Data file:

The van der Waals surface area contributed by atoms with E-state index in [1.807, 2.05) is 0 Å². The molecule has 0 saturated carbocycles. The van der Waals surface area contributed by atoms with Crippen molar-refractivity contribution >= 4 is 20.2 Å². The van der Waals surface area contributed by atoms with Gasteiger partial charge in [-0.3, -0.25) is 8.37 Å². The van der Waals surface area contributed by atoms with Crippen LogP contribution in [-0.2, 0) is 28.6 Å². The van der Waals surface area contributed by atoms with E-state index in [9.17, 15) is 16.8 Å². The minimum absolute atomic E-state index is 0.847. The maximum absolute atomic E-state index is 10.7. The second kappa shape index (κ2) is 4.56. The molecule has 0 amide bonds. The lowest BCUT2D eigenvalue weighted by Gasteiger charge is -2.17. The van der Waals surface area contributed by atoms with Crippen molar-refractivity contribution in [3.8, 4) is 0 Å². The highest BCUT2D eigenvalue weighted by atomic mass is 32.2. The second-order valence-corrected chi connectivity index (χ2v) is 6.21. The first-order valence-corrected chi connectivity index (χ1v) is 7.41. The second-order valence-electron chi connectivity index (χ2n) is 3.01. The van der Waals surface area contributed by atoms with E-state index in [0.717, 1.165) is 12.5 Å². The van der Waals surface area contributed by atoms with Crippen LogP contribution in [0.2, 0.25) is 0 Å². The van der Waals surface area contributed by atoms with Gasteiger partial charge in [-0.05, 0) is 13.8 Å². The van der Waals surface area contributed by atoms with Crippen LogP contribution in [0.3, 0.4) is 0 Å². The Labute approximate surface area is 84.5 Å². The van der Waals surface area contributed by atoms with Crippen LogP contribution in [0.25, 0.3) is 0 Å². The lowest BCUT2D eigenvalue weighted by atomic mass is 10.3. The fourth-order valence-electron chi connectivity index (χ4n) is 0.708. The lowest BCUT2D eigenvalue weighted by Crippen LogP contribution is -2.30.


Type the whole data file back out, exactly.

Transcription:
The van der Waals surface area contributed by atoms with E-state index in [1.807, 2.05) is 0 Å². The molecule has 0 saturated carbocycles. The van der Waals surface area contributed by atoms with Crippen molar-refractivity contribution >= 4 is 20.2 Å². The van der Waals surface area contributed by atoms with Gasteiger partial charge in [-0.3, -0.25) is 8.37 Å². The van der Waals surface area contributed by atoms with Crippen LogP contribution in [-0.2, 0) is 28.6 Å². The van der Waals surface area contributed by atoms with E-state index in [9.17, 15) is 16.8 Å². The minimum absolute atomic E-state index is 0.847. The maximum absolute atomic E-state index is 10.7. The second kappa shape index (κ2) is 4.56. The molecule has 0 amide bonds. The lowest BCUT2D eigenvalue weighted by Gasteiger charge is -2.17. The van der Waals surface area contributed by atoms with Crippen molar-refractivity contribution in [3.8, 4) is 0 Å². The highest BCUT2D eigenvalue weighted by atomic mass is 32.2. The second-order valence-corrected chi connectivity index (χ2v) is 6.21. The first-order valence-corrected chi connectivity index (χ1v) is 7.41. The second-order valence-electron chi connectivity index (χ2n) is 3.01. The van der Waals surface area contributed by atoms with E-state index in [0.717, 1.165) is 12.5 Å². The van der Waals surface area contributed by atoms with Crippen LogP contribution in [0.2, 0.25) is 0 Å². The van der Waals surface area contributed by atoms with Gasteiger partial charge in [-0.05, 0) is 13.8 Å². The van der Waals surface area contributed by atoms with Crippen LogP contribution in [0.3, 0.4) is 0 Å². The Labute approximate surface area is 84.5 Å². The van der Waals surface area contributed by atoms with Crippen LogP contribution in [0.25, 0.3) is 0 Å². The lowest BCUT2D eigenvalue weighted by atomic mass is 10.3. The fourth-order valence-electron chi connectivity index (χ4n) is 0.708. The lowest BCUT2D eigenvalue weighted by Crippen LogP contribution is -2.30.